A uniquely experienced observer of China gives us a sweeping historical novel that takes us on a journey from the rise of Mao Zedong in 1949 to the Tiananmen Square uprising in 1989, as a father and his son are swept away by a relentless series of devastating events.
It’s 1950, and pianist Li Tongshu is one of the few Chinese to have graduated from the San Francisco Conservatory of Music. Engaged to a Chinese-American violinist who is the daughter of a missionary father and a Shanghai-born mother, Li Tongshu is drawn not just by Mao’s grand promise to “build a new China” but also by the enthusiasm of many other Chinese artists and scientists living abroad, who take hope in Mao’s promise of a rejuvenated China. And so when the recently established Central Conservatory of Music in Beijing offers Li Tongshu a teaching position, he leaves San Francisco and returns home with his new wife.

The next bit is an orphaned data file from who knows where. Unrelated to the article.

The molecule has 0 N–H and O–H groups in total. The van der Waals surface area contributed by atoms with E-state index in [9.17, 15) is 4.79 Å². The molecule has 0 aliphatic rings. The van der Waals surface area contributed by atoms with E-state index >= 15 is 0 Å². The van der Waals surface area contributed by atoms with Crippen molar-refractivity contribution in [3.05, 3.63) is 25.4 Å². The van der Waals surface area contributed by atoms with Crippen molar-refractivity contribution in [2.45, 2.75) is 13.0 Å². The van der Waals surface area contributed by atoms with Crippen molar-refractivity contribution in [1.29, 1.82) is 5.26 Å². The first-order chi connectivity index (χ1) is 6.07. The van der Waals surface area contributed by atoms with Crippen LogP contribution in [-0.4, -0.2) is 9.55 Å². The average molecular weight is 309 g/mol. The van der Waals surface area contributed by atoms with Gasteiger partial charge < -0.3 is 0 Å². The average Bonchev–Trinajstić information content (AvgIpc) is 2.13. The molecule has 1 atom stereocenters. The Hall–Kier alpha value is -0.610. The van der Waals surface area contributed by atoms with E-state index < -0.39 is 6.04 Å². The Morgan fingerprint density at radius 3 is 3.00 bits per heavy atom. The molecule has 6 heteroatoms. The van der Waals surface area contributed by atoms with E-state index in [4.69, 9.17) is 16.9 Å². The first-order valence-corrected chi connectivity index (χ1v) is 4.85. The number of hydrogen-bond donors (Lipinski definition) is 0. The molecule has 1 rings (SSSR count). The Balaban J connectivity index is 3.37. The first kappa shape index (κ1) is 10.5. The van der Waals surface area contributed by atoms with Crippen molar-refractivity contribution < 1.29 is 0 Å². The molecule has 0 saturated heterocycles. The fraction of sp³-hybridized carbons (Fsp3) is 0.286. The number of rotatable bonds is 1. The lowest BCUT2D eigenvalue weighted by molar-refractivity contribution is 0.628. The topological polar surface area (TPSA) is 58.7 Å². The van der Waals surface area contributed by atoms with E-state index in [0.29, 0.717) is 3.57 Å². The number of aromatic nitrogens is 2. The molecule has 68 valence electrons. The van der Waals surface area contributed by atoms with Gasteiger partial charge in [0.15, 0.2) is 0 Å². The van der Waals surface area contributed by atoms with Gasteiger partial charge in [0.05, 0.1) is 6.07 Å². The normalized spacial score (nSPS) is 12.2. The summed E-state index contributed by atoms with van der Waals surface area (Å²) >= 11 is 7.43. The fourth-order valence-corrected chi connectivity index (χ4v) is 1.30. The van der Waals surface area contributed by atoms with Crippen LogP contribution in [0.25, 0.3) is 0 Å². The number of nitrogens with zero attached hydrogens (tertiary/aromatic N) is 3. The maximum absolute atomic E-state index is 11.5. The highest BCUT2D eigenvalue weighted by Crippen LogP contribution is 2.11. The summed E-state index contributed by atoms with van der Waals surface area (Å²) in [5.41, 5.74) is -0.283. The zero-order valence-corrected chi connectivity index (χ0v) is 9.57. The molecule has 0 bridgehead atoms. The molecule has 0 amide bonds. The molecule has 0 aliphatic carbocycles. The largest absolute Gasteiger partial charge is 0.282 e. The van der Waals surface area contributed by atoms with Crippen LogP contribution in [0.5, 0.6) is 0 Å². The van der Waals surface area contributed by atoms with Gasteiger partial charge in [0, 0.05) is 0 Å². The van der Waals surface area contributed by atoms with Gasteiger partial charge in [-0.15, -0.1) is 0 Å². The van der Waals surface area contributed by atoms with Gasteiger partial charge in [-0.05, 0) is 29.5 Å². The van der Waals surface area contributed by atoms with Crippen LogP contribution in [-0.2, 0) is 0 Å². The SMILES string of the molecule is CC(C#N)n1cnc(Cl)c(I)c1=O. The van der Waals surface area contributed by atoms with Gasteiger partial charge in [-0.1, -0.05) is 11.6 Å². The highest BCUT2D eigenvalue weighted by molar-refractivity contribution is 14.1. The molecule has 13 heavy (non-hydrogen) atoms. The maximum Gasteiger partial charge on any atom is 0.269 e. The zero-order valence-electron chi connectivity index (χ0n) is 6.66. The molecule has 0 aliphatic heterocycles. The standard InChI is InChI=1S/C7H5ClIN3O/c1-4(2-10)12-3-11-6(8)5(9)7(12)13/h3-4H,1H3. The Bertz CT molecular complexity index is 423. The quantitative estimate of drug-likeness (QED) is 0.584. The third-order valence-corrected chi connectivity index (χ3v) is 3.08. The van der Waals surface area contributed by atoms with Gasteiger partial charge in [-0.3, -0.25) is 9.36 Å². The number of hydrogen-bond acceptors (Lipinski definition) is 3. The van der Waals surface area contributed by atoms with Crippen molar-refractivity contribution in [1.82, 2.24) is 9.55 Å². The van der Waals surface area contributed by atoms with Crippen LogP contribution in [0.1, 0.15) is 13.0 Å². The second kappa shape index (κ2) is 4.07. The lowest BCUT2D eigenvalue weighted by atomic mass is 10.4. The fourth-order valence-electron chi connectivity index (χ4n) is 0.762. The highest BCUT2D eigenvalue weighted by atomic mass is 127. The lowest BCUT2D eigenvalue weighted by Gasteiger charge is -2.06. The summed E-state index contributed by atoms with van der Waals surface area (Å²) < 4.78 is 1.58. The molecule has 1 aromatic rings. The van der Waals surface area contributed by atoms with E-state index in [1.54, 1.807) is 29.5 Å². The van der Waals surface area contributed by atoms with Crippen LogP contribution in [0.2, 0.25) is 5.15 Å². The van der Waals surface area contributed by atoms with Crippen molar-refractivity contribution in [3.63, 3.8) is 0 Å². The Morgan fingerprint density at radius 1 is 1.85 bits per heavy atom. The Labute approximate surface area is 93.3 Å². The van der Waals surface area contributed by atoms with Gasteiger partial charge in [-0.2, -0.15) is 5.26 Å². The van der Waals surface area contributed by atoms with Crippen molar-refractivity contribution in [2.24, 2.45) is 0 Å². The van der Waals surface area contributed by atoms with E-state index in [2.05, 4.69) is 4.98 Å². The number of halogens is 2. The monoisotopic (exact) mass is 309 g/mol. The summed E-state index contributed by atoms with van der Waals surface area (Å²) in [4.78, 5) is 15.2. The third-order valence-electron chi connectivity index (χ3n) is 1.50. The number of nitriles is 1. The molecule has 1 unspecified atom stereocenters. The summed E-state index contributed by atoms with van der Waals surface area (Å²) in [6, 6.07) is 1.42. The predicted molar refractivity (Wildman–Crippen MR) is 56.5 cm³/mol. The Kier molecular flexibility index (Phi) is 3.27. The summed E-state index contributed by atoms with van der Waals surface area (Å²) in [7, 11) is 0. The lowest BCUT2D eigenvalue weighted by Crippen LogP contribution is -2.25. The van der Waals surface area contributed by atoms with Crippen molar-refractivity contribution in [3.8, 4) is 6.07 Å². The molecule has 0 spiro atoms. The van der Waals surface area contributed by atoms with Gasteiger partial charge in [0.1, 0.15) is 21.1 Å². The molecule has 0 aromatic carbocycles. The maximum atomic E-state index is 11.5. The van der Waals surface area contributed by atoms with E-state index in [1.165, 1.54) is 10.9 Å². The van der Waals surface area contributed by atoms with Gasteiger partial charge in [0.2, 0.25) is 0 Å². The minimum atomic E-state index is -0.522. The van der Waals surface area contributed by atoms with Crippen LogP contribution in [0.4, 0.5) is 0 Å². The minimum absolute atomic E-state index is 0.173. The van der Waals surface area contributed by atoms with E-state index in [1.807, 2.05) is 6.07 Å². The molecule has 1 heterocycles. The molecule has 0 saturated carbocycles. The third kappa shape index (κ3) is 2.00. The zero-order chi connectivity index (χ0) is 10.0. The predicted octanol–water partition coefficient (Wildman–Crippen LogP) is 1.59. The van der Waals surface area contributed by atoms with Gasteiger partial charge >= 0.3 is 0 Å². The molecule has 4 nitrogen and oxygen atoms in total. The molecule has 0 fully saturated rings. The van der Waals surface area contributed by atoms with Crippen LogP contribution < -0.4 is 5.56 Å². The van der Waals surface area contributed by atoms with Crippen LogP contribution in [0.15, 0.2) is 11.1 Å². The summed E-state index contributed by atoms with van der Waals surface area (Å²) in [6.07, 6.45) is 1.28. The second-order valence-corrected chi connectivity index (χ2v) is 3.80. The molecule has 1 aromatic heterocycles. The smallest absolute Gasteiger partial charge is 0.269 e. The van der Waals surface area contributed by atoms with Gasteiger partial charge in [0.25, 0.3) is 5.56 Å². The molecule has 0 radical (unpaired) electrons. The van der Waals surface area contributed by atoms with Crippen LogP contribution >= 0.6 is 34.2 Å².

But instead of being allowed to teach, Li Tongshu is plunged into Mao’s manic revolution, which becomes deeply distrustful of his Western education and his American wife. It’s not long before his son, Little Li, also gets caught up in the maelstrom of political and ideological upheaval that ends up not only savaging the Li family but, ultimately, destroying the essential fabric of Chinese society.